WS: We were talking about four or five different covers. We talked about doing “Maybe I’m Amazed” by Paul McCartney and “Romeo and Juliet” by Mark Knopfler;l, or a song by Creedence Clearwater Revival. I’ve been playing “Landslide” live for years, and it’s always been a song I’ve loved. It’s just so genuine and powerful, and it just speaks to people. It seemed to fit my voice well, and it seemed to be a smart choice as a cover, because it’s just a timeless song. That song will be played long after you and I are gone. Maybe not my recording (laughs), but it will definitely be heard forever. I think the arrangement is great too. It’s got the baritone guitar and mandolin, and that’s pretty much all that’s on that track.

PC: What do you hope people listeners take away from the “Don’t Turn Out the Lights” album after listening all the way through?

WS: I just want to make great music that people can connect with. When I listen to music, I listen to certain songs, genres and artists because I’m in a certain mood. I think that’s the cool thing with this record, there’s different moods to each song. They all tie in together, but if you’re feeling down, maybe “Ghosts” is a song to listen to. If you’re having a great day, maybe it’s “Blue Texas Eyes.” I make music because I love making music. It takes people away from whatever is going on in their day, or helps them cope with it in some way. I hope people really listen to the lyrical content.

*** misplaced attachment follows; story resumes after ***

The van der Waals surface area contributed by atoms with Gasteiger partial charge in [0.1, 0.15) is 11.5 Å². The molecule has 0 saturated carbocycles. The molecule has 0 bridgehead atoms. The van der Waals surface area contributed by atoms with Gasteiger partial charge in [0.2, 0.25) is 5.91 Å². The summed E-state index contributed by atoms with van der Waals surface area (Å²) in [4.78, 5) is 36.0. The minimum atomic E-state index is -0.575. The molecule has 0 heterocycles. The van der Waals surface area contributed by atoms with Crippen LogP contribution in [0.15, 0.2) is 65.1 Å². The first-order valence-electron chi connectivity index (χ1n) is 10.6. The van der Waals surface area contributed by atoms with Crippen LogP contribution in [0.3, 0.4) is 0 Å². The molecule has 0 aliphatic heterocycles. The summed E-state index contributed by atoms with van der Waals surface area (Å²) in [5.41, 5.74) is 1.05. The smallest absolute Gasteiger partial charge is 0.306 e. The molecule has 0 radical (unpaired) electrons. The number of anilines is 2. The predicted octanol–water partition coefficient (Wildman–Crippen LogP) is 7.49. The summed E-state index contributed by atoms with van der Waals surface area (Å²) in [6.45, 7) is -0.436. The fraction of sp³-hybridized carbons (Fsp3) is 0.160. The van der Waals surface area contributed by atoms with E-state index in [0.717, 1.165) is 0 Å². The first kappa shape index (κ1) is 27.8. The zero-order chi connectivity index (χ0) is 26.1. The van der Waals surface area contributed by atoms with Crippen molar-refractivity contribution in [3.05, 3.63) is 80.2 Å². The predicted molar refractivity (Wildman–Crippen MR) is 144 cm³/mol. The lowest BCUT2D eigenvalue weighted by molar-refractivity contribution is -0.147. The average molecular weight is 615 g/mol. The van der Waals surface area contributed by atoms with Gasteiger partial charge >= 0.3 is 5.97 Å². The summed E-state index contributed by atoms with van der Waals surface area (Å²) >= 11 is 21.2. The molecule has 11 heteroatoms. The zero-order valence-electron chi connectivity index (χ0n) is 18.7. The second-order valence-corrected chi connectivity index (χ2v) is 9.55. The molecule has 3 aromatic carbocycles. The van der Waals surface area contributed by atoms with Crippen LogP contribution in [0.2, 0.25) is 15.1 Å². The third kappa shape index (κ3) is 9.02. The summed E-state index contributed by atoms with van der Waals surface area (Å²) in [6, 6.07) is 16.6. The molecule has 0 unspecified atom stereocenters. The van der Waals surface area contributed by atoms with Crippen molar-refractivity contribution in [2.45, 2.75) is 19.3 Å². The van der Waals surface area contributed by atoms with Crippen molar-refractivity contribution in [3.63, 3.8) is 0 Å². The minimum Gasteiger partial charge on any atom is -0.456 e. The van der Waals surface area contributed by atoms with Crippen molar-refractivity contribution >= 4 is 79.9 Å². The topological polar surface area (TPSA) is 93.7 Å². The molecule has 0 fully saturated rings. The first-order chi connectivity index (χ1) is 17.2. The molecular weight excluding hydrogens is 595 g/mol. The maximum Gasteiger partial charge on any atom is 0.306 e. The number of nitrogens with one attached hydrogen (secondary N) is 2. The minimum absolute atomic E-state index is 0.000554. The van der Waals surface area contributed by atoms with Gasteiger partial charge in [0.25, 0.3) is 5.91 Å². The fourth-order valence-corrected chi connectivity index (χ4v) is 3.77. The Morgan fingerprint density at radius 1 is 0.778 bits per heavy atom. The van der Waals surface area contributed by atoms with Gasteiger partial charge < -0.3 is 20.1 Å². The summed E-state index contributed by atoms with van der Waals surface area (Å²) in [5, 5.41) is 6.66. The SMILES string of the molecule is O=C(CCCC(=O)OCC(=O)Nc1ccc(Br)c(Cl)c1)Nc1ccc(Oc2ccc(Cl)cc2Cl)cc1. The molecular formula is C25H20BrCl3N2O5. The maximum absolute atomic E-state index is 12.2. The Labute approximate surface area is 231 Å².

PC: You regularly play around 300 shows per year. What is it about the live setting that appeals to you so much and keeps you hooked?

WS: One of the reasons I moved to Austin from Nashville is because I wanted to do more live stuff. The Texas scene really revolves around live music, where in Nashville, it’s all about the record and how huge it sounds. I like playing in front of people. I like bar gigs, I like going out and playing honky-tonks; gigs that may not be the most glamorous sometimes, but gigs where I can read the crowd, listen to the response, and know that they are having a good time and enjoying it.


PC: It’s been ten years since the release of “N.C. 1588” Where do you think you’ve grown the most since that release?

WS: Performance-wise, I realized that I don’t like the “look at me” aspect of people making music, and making grand spectacles out of shows. I realize now that if I play really great songs, and play them well, I can entertain a crowd as equally as somebody who’s constantly badgering the crowd to engage with them. I don’t think that’s necessary. If you’re good enough musician and have strong enough material, the cream will rise to the top. When I think about people that I like, artists like Springsteen, Merle Haggard, and Willie Nelson, they attract people because they are great musicians playing great songs. It took me a little while to learn that. In Nashville, the focus is on a lot of things that dilute the music. To me, it’s more about playing to the best of my ability, and finding songs that connect with people.


PC: What are your plans for the rest of 2019?

WS: We’ve already started writing for the next project, which will probably be another EP. I was in Nashville about 2 weeks ago, and spent a couple days in Muscle Shoals, Alabama with a lot of the people I write with. I think we’re going to record this record in Muscle Shoals, and do it completely live with as few overdubs as possible. It’s going to be a little sparse. We will probably record it in late fall or early 2020.


*All images courtesy of Will Southern Facebook Page*